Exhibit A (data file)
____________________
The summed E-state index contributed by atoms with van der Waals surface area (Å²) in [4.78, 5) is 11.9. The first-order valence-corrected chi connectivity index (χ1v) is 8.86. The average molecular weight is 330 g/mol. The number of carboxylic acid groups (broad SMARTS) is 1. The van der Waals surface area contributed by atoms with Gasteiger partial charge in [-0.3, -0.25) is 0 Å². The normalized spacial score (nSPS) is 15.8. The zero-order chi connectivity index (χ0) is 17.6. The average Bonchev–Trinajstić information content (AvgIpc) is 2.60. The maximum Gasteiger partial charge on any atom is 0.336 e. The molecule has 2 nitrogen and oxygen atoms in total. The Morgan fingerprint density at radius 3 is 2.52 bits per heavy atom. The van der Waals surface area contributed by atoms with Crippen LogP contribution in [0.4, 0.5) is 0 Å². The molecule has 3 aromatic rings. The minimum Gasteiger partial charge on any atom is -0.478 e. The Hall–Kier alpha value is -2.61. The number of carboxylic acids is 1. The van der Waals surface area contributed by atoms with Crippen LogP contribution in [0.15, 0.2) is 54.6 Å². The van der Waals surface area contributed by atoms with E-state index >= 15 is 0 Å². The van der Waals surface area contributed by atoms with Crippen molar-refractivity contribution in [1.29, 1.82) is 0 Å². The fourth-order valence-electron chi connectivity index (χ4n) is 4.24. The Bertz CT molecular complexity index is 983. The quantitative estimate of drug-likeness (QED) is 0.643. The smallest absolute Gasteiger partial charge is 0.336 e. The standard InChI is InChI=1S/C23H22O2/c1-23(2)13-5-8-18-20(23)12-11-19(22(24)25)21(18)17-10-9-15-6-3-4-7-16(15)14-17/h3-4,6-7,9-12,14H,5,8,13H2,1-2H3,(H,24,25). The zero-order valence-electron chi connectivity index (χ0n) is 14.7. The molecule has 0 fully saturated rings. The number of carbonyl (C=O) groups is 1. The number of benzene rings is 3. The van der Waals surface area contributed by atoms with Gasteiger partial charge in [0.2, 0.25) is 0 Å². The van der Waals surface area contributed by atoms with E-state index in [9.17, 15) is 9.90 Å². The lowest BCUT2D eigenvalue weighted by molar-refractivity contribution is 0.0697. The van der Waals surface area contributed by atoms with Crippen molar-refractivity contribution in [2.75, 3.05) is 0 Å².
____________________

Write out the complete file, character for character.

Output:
The summed E-state index contributed by atoms with van der Waals surface area (Å²) in [4.78, 5) is 11.9. The first-order valence-corrected chi connectivity index (χ1v) is 8.86. The average molecular weight is 330 g/mol. The number of carboxylic acid groups (broad SMARTS) is 1. The van der Waals surface area contributed by atoms with Gasteiger partial charge in [-0.3, -0.25) is 0 Å². The normalized spacial score (nSPS) is 15.8. The zero-order chi connectivity index (χ0) is 17.6. The average Bonchev–Trinajstić information content (AvgIpc) is 2.60. The maximum Gasteiger partial charge on any atom is 0.336 e. The molecule has 2 nitrogen and oxygen atoms in total. The Morgan fingerprint density at radius 3 is 2.52 bits per heavy atom. The van der Waals surface area contributed by atoms with Crippen LogP contribution in [0.4, 0.5) is 0 Å². The molecule has 3 aromatic rings. The minimum Gasteiger partial charge on any atom is -0.478 e. The Hall–Kier alpha value is -2.61. The number of carboxylic acids is 1. The van der Waals surface area contributed by atoms with Crippen LogP contribution in [0.15, 0.2) is 54.6 Å². The van der Waals surface area contributed by atoms with E-state index >= 15 is 0 Å². The van der Waals surface area contributed by atoms with Crippen molar-refractivity contribution in [1.29, 1.82) is 0 Å². The fourth-order valence-electron chi connectivity index (χ4n) is 4.24. The Bertz CT molecular complexity index is 983. The quantitative estimate of drug-likeness (QED) is 0.643. The smallest absolute Gasteiger partial charge is 0.336 e. The standard InChI is InChI=1S/C23H22O2/c1-23(2)13-5-8-18-20(23)12-11-19(22(24)25)21(18)17-10-9-15-6-3-4-7-16(15)14-17/h3-4,6-7,9-12,14H,5,8,13H2,1-2H3,(H,24,25). The zero-order valence-electron chi connectivity index (χ0n) is 14.7. The molecule has 0 fully saturated rings. The number of carbonyl (C=O) groups is 1. The number of benzene rings is 3. The van der Waals surface area contributed by atoms with Gasteiger partial charge in [0.2, 0.25) is 0 Å². The van der Waals surface area contributed by atoms with E-state index in [9.17, 15) is 9.90 Å². The lowest BCUT2D eigenvalue weighted by molar-refractivity contribution is 0.0697. The van der Waals surface area contributed by atoms with Crippen molar-refractivity contribution in [2.75, 3.05) is 0 Å².